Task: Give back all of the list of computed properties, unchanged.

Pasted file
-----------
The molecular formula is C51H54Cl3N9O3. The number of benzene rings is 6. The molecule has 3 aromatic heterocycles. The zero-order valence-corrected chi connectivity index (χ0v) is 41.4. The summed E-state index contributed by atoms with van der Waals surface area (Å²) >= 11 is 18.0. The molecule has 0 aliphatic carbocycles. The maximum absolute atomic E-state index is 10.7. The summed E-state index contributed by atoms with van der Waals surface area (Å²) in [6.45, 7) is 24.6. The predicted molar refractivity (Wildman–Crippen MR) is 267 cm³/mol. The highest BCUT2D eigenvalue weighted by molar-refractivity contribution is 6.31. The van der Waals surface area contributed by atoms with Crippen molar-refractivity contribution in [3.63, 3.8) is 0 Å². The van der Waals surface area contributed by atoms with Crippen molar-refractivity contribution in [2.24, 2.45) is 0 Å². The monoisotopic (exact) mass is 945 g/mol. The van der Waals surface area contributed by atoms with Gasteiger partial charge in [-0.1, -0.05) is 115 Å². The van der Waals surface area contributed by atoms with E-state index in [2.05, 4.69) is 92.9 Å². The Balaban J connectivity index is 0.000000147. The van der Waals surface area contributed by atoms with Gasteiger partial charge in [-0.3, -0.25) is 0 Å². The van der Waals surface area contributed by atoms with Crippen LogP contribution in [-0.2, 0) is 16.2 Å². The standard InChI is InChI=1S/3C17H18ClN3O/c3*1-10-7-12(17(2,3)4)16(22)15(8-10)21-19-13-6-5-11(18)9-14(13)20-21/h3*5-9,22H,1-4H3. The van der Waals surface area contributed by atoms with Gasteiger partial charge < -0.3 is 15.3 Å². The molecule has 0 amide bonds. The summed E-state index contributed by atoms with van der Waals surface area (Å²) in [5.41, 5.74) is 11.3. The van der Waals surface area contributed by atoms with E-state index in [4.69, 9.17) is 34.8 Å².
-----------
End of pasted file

The molecular formula is C51H54Cl3N9O3. The number of benzene rings is 6. The molecule has 3 aromatic heterocycles. The zero-order valence-corrected chi connectivity index (χ0v) is 41.4. The summed E-state index contributed by atoms with van der Waals surface area (Å²) >= 11 is 18.0. The molecule has 0 aliphatic carbocycles. The maximum absolute atomic E-state index is 10.7. The summed E-state index contributed by atoms with van der Waals surface area (Å²) in [6.45, 7) is 24.6. The predicted molar refractivity (Wildman–Crippen MR) is 267 cm³/mol. The highest BCUT2D eigenvalue weighted by molar-refractivity contribution is 6.31. The van der Waals surface area contributed by atoms with Crippen molar-refractivity contribution in [3.63, 3.8) is 0 Å². The van der Waals surface area contributed by atoms with Crippen molar-refractivity contribution in [2.24, 2.45) is 0 Å². The monoisotopic (exact) mass is 945 g/mol. The van der Waals surface area contributed by atoms with Gasteiger partial charge in [-0.1, -0.05) is 115 Å². The van der Waals surface area contributed by atoms with E-state index in [2.05, 4.69) is 92.9 Å². The Balaban J connectivity index is 0.000000147. The van der Waals surface area contributed by atoms with Gasteiger partial charge in [-0.3, -0.25) is 0 Å². The van der Waals surface area contributed by atoms with Crippen LogP contribution in [-0.2, 0) is 16.2 Å². The standard InChI is InChI=1S/3C17H18ClN3O/c3*1-10-7-12(17(2,3)4)16(22)15(8-10)21-19-13-6-5-11(18)9-14(13)20-21/h3*5-9,22H,1-4H3. The van der Waals surface area contributed by atoms with Gasteiger partial charge < -0.3 is 15.3 Å². The molecule has 0 amide bonds. The summed E-state index contributed by atoms with van der Waals surface area (Å²) in [5.41, 5.74) is 11.3. The van der Waals surface area contributed by atoms with E-state index in [4.69, 9.17) is 34.8 Å².